Despite some studies hypothesizing an association between needle insertion into the intervertebral foramen with lesions in the medullary canal, histologic findings indicate a progression of the adjuvant due to constant rupture of the granulomas. This hypothesis is corroborated by the observation of ruptured granulomas, presence of degenerated neutrophils within the granulomas, and occasional free vacuoles among the granulomas. Migration through the tissues is a well-known property of water-in-oil adjuvants.1, 3
Vaccination against FMD is one of most important policies for animal health in the beef cattle industry in Brazil. FMD is a highly contagious viral disease affecting cloven-hoofed animals. It has great potential for causing severe economic loss, due its importance for commercial trade, and the requirement for total elimination of the affected herds. Brazil has no outbreaks of FMD since 2005, when outbreaks in two states led to the sacrifice of 39,845 cattle. Currently, the country has 4 zones (corresponding for 76.1% of the national territory) certified as free of the disease with use of vaccination and 1 zone (corresponding for 1.1% of the national territory) as free of the disease without using vaccination.6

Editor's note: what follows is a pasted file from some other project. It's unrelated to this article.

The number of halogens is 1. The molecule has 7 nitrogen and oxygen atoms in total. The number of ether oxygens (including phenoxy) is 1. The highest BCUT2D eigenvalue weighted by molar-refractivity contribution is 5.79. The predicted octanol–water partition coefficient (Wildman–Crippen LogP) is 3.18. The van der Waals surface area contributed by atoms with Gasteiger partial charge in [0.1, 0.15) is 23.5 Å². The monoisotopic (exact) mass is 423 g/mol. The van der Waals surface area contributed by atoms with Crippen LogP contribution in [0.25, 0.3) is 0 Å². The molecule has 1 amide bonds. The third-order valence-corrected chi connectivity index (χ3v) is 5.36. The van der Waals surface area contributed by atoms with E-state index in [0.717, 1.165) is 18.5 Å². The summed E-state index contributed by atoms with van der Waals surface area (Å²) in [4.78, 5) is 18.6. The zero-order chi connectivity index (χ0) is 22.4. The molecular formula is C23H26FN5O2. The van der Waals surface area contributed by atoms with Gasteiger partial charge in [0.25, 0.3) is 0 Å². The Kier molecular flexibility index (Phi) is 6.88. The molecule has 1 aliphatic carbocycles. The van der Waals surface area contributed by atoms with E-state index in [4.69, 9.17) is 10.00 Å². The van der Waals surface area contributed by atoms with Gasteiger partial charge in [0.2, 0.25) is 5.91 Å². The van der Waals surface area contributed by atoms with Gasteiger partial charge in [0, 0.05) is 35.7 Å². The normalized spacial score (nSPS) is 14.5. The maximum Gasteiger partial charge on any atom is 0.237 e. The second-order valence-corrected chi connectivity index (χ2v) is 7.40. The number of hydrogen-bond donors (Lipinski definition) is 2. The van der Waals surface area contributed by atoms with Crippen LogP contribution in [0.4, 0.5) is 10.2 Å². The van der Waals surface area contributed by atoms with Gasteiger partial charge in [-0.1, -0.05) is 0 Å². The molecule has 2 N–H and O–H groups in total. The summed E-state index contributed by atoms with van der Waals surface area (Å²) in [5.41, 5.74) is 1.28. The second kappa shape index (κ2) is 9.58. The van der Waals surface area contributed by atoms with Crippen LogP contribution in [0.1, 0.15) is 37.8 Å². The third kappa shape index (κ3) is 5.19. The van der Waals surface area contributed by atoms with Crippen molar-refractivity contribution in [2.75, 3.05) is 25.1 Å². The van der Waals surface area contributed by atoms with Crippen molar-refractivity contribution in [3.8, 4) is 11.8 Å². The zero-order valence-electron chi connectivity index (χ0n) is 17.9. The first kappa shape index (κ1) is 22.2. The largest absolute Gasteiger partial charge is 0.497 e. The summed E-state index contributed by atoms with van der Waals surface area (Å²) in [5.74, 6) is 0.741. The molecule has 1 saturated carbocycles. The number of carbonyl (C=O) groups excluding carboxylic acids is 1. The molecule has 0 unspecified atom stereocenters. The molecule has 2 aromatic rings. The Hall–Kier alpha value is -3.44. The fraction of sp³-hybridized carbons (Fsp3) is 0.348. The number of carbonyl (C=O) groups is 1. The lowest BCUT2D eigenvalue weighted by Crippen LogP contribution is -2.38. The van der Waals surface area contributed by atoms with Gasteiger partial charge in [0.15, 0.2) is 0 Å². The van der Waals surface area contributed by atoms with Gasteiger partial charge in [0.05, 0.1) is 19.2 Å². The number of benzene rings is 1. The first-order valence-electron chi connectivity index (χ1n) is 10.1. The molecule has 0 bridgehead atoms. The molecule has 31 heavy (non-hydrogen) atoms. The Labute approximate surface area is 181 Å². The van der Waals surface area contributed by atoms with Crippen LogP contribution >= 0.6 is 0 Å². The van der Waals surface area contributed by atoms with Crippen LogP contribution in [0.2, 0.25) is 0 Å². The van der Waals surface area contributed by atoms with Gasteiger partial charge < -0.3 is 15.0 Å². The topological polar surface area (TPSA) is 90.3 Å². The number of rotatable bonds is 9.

JPC Diagnoses: 1. Spinal cord, epidural space: Pyogranulomas, multiple, with clear vacuoles, Nelore, bovine.
2. Spinal cord: Wallerian degeneration, multifocal, mild with dilated myelin sheaths and swollen axons.
Conference Comment: The contributor provided an excellent review of the gross and microscopic lesions associated with tissue migration of water-in-oil adjuvant pyogranulomas.
As mentioned above, adjuvant and associated inflammation can spread into the intervertebral foramina by direct extension through progressive rupture of the pyogranulomas and reformation of the fibrous capsule.